I suck at updating this thing with any regularity, don’t I?
So today’s interesting thing that washed up on the internet is a blog post about a peer-reviewed article critiquing a blog post. The author (of the posts) wonders about the etiquette of responding to a blog post in a scholarly forum, when most blog posts are written with rather different ends in mind. Even the most scholarly blog posts are usually just works in progress, and most blog posts are just casual things written for a particular moment (which in my case, is usually gone before anybody reads them). It’s an odd fact of the world that our ad hoc ramblings are much more accessible for a much longer period of time than most things we write with the intention of being read by a wide audience. I commented on the post I linked to that it would be like a sports writer critiquing a professional athlete’s performance when he was just throwing a ball around with some friends in the park (I said backyard, but I should have said park. The park is, after all, a public place). It’s nonsense.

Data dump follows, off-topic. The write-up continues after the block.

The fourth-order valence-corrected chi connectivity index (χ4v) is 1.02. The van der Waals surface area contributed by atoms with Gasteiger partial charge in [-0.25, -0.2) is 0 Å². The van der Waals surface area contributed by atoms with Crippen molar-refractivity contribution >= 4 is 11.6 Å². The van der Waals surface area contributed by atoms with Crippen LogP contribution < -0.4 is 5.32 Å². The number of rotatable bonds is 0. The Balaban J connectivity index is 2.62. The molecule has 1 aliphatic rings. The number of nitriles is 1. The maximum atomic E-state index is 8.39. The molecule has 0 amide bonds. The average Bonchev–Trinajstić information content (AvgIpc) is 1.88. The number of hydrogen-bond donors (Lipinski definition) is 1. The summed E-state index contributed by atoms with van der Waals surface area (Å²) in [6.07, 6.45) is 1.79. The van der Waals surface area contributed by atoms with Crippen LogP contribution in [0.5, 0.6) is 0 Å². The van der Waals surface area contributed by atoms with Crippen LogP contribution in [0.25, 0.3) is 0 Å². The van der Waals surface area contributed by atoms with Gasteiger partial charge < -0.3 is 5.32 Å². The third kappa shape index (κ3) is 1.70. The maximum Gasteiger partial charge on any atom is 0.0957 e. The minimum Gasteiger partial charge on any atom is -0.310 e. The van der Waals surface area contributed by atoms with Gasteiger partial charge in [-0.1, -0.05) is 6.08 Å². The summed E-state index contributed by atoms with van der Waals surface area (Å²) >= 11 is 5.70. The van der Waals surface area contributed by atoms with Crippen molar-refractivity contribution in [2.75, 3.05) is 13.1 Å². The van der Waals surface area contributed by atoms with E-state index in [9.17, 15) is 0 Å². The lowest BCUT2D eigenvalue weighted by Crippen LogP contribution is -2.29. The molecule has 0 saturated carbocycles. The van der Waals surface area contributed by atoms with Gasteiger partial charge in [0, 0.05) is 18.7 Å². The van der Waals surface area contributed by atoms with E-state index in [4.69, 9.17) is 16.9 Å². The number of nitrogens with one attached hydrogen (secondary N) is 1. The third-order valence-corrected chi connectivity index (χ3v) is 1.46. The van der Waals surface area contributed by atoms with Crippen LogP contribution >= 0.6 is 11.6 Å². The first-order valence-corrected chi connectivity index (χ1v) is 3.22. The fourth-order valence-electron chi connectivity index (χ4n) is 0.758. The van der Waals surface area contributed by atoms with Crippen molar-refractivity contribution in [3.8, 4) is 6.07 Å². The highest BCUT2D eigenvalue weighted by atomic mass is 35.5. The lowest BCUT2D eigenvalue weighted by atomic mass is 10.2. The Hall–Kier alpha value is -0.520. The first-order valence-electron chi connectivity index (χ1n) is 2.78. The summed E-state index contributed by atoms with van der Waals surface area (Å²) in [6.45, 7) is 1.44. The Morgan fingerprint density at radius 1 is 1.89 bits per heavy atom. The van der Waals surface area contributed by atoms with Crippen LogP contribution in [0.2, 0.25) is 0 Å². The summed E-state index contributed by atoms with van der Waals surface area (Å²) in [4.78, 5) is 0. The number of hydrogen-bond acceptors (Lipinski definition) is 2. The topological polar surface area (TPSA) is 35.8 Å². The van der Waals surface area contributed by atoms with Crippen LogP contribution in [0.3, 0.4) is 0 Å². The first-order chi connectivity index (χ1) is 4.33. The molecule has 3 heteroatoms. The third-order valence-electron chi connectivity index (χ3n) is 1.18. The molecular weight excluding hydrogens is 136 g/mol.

Anyway, let’s just get a couple things clear about this blog. I am a scholar, if not a very advanced one (ABD, as we say in the trade, which stands for “all but dissertation”). In the not too distant future, I hope to publish scholarly material in peer-reviewed journals and books. However, I do not think of this as a scholarly blog. Anybody is welcome to read it, or even quote it. But even if I do ever post anything about my actual work (and someday I’ll probably at least tell you what my dissertation is about), it will be more along the lines of throwing around a ball in a park than playing a regulation game (or even an exhibition game). So don’t be so daft as to throw this stuff back at me in an article someday! You’ll look like an idiot. Besides, what you get here is more Kyle the campus ministry intern reflecting on his prayer life than Kyle the theology dissertator.
That said, isn’t it nice that we have this park to play in? I’ll try to make it out here with a little more regularity.